Dry Food Versus Wet Food, What’s Better?

Dry Food Versus Wet Food, What's Better?

Should I use wet cat food?

When you walk into the supermarket or pet store, you are bombarded with different types of cat food: wet, dry, complete, and specific for a breed or age. There is so much choice. But is it better to give your cat wet or dry food? That is a frequently asked question, and there are advantages and disadvantages to wet and dry food.


The Benefits of Wet Food

Cats are obligate carnivores (flesh eaters). Wet food is much closer to a cat’s natural diet than kibble.

Cats are native to desert areas and respond to a low-water diet by concentrating their urine and not drinking more water. A cat’s natural food (small prey animals) has a water percentage of 60%. The water content of wet food is also 60% or more. Feeding wet food is a convenient way to ensure that cats get more moisture.

Wet Food and Its’ Uses

Urinary Tract Health (Kidneys and Bladder): Eating a lot of wet food causes the cat to produce more water (less concentrated urine), reducing the risk of bladder problems. Any inflammatory cells are also excreted faster;

Energy regulation: Many cats cannot properly regulate their energy intake; when eating dry food, these cats quickly become too fat, with an increased risk of diabetes or cystitis. Feeding wet food can prevent this to a large extent.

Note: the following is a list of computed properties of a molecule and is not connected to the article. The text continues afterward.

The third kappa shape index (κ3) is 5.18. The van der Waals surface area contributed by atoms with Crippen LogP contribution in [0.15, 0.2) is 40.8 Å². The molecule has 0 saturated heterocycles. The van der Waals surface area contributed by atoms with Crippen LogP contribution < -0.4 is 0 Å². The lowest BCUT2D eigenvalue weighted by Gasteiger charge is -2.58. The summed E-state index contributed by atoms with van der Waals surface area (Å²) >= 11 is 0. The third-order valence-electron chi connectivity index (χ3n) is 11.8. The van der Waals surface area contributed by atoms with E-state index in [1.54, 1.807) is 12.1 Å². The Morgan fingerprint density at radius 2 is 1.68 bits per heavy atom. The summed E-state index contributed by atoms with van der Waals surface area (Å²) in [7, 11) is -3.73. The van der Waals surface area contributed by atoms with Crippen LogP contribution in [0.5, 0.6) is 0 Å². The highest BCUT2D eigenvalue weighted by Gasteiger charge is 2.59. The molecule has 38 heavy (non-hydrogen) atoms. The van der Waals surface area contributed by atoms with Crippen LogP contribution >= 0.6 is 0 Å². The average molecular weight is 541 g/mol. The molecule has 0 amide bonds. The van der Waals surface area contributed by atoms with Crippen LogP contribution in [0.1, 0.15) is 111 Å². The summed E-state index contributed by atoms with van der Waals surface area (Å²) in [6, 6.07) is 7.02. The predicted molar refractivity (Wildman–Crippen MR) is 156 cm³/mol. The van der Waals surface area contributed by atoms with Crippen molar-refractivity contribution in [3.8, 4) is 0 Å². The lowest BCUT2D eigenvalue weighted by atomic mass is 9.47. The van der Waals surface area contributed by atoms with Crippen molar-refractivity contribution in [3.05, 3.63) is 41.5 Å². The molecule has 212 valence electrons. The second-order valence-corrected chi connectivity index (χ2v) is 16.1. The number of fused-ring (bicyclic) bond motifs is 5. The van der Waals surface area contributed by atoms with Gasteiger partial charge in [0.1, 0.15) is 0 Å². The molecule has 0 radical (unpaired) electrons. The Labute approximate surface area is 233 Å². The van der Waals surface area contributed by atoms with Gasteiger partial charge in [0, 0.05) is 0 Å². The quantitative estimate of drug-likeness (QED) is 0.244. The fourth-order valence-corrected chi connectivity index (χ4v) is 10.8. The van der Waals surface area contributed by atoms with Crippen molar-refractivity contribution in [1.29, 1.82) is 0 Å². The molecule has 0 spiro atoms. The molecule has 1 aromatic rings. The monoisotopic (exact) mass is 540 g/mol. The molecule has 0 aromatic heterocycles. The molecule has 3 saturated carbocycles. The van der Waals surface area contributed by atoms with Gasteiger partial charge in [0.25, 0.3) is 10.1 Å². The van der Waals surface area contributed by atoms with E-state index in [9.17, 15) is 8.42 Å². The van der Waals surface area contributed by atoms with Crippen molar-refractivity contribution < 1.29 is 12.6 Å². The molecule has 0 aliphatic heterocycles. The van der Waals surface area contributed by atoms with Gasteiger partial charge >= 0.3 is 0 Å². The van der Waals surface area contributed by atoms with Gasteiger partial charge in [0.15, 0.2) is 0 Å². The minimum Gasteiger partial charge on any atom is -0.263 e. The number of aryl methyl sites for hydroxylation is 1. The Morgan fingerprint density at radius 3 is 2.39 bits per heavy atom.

Lose weight: Water has no calories, so wet food always has fewer calories than dry food. On average, dry food contains 3 – 4 k cal/g, while damp food contains an average of 0.8 – 1.5 k cal/g. Because wet food is also more filling, it can ideally help prevent obesity or lose weight;

Constipation (hard stools): Dehydration is often (partly) a cause of constipation in cats. By feeding wet food, the cat receives more water than if it were to eat dry food because it naturally drinks little;

Cats are adapted to living in dry surroundings, and in response to eating foods with low moisture content, they produce more concentrated pee rather than drinking more water. It has been argued that giving cats wet food rather than water to drink would be a more appropriate strategy to provide them with water because prey for cats often has a moisture content greater than 60 percent.

Dehydrated cats are at an increased risk for developing several ailments, including kidney disease. On the other hand, it is not apparent if consuming dry food results in inadequate hydration or poorer hydration than when consuming wet food. Several research studies have been carried out to examine the effect of feeding dry versus wet diets on the water status of cats, and the findings have been contradictory.

Wet foods are beneficial for the following:

Wet foods promote more dilute urine, which may result in a lower concentration of inflammatory components in the bladder. This may be beneficial for the prevention of urinary tract problems. The hypothesis is that since wet foods promote more dilute urine, this may result in a lower concentration of these components in the bladder.

Weight loss: Since water does not have calories, wet foods always have a lower energy density (in the form of calories) than dry foods. Wet food has between 0.8 and 1.5 k cal per gram, and dry food has anything from 3 to 4 k cal per gram on average. Some diets contain even more calories per gram (some weight loss diets contain even less). Because of this, moist food tends to be more filling, making it a valuable component in strategies for either weight loss or weight maintenance.